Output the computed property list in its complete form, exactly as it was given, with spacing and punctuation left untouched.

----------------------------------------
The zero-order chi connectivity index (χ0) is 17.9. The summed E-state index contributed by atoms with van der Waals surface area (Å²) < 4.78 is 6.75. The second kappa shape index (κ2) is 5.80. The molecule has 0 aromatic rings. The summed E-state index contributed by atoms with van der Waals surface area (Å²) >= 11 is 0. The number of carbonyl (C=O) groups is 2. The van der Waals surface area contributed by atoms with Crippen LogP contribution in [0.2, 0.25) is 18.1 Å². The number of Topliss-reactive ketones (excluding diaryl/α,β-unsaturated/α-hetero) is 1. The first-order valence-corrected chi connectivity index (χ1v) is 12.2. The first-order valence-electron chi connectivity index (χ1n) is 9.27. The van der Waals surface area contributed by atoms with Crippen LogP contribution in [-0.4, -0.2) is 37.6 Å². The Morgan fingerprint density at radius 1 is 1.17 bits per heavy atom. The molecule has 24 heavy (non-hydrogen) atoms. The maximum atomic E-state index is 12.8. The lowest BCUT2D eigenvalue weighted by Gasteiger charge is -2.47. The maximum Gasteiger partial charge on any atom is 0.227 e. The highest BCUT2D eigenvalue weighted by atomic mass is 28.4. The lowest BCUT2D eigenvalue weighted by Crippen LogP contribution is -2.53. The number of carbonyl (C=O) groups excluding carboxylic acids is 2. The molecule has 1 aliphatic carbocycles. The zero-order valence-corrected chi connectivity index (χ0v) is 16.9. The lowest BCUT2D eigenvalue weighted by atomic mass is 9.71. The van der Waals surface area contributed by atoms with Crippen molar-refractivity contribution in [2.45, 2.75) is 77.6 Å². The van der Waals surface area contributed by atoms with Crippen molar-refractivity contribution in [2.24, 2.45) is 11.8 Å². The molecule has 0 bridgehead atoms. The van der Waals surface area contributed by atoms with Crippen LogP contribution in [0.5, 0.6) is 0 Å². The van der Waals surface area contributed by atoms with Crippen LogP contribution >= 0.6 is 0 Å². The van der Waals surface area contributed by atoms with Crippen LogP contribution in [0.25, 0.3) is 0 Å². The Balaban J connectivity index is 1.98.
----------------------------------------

The zero-order chi connectivity index (χ0) is 17.9. The summed E-state index contributed by atoms with van der Waals surface area (Å²) < 4.78 is 6.75. The second kappa shape index (κ2) is 5.80. The molecule has 0 aromatic rings. The summed E-state index contributed by atoms with van der Waals surface area (Å²) >= 11 is 0. The number of carbonyl (C=O) groups is 2. The van der Waals surface area contributed by atoms with Crippen LogP contribution in [0.2, 0.25) is 18.1 Å². The number of Topliss-reactive ketones (excluding diaryl/α,β-unsaturated/α-hetero) is 1. The first-order valence-corrected chi connectivity index (χ1v) is 12.2. The first-order valence-electron chi connectivity index (χ1n) is 9.27. The van der Waals surface area contributed by atoms with Crippen LogP contribution in [-0.4, -0.2) is 37.6 Å². The Morgan fingerprint density at radius 1 is 1.17 bits per heavy atom. The molecule has 24 heavy (non-hydrogen) atoms. The maximum atomic E-state index is 12.8. The lowest BCUT2D eigenvalue weighted by Gasteiger charge is -2.47. The maximum Gasteiger partial charge on any atom is 0.227 e. The highest BCUT2D eigenvalue weighted by atomic mass is 28.4. The lowest BCUT2D eigenvalue weighted by Crippen LogP contribution is -2.53. The number of carbonyl (C=O) groups excluding carboxylic acids is 2. The molecule has 1 aliphatic carbocycles. The zero-order valence-corrected chi connectivity index (χ0v) is 16.9. The lowest BCUT2D eigenvalue weighted by atomic mass is 9.71. The van der Waals surface area contributed by atoms with Crippen molar-refractivity contribution in [2.45, 2.75) is 77.6 Å². The van der Waals surface area contributed by atoms with Crippen molar-refractivity contribution in [2.24, 2.45) is 11.8 Å². The molecule has 0 bridgehead atoms. The van der Waals surface area contributed by atoms with Crippen LogP contribution in [0.5, 0.6) is 0 Å². The van der Waals surface area contributed by atoms with Crippen LogP contribution >= 0.6 is 0 Å². The van der Waals surface area contributed by atoms with Crippen LogP contribution in [0.25, 0.3) is 0 Å². The Balaban J connectivity index is 1.98.